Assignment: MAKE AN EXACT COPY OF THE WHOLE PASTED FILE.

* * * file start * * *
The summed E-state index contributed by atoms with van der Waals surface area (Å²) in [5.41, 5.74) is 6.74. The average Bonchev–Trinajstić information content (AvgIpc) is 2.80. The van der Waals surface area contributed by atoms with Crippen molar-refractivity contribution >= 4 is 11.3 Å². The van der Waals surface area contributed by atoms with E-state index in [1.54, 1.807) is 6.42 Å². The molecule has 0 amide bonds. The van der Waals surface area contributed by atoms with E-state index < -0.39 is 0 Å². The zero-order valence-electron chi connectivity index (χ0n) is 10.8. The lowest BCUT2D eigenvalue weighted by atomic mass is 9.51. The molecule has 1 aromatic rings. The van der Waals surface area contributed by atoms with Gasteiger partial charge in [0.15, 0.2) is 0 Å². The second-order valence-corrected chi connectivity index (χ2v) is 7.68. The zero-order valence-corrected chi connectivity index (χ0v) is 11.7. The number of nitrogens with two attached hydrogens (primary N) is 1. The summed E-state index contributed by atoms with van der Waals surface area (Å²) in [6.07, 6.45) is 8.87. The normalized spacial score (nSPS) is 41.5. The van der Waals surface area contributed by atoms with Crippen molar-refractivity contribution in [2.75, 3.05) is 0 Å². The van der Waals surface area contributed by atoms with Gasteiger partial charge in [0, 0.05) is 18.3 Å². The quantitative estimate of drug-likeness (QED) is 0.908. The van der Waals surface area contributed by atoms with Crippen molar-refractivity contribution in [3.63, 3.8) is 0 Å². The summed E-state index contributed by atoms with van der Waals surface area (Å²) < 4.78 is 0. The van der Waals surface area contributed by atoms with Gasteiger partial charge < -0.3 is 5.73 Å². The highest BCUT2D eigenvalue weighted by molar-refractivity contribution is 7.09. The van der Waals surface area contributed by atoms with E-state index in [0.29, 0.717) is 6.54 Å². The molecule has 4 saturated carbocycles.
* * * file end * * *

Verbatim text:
The summed E-state index contributed by atoms with van der Waals surface area (Å²) in [5.41, 5.74) is 6.74. The average Bonchev–Trinajstić information content (AvgIpc) is 2.80. The van der Waals surface area contributed by atoms with Crippen molar-refractivity contribution >= 4 is 11.3 Å². The van der Waals surface area contributed by atoms with E-state index in [1.54, 1.807) is 6.42 Å². The molecule has 0 amide bonds. The van der Waals surface area contributed by atoms with E-state index < -0.39 is 0 Å². The zero-order valence-electron chi connectivity index (χ0n) is 10.8. The lowest BCUT2D eigenvalue weighted by atomic mass is 9.51. The molecule has 1 aromatic rings. The van der Waals surface area contributed by atoms with Gasteiger partial charge in [0.15, 0.2) is 0 Å². The second-order valence-corrected chi connectivity index (χ2v) is 7.68. The zero-order valence-corrected chi connectivity index (χ0v) is 11.7. The number of nitrogens with two attached hydrogens (primary N) is 1. The summed E-state index contributed by atoms with van der Waals surface area (Å²) in [6.07, 6.45) is 8.87. The normalized spacial score (nSPS) is 41.5. The van der Waals surface area contributed by atoms with Crippen molar-refractivity contribution in [2.75, 3.05) is 0 Å². The van der Waals surface area contributed by atoms with Gasteiger partial charge in [0, 0.05) is 18.3 Å². The quantitative estimate of drug-likeness (QED) is 0.908. The van der Waals surface area contributed by atoms with Crippen molar-refractivity contribution in [3.63, 3.8) is 0 Å². The summed E-state index contributed by atoms with van der Waals surface area (Å²) < 4.78 is 0. The van der Waals surface area contributed by atoms with Gasteiger partial charge < -0.3 is 5.73 Å². The highest BCUT2D eigenvalue weighted by molar-refractivity contribution is 7.09. The van der Waals surface area contributed by atoms with E-state index in [0.29, 0.717) is 6.54 Å². The molecule has 4 saturated carbocycles.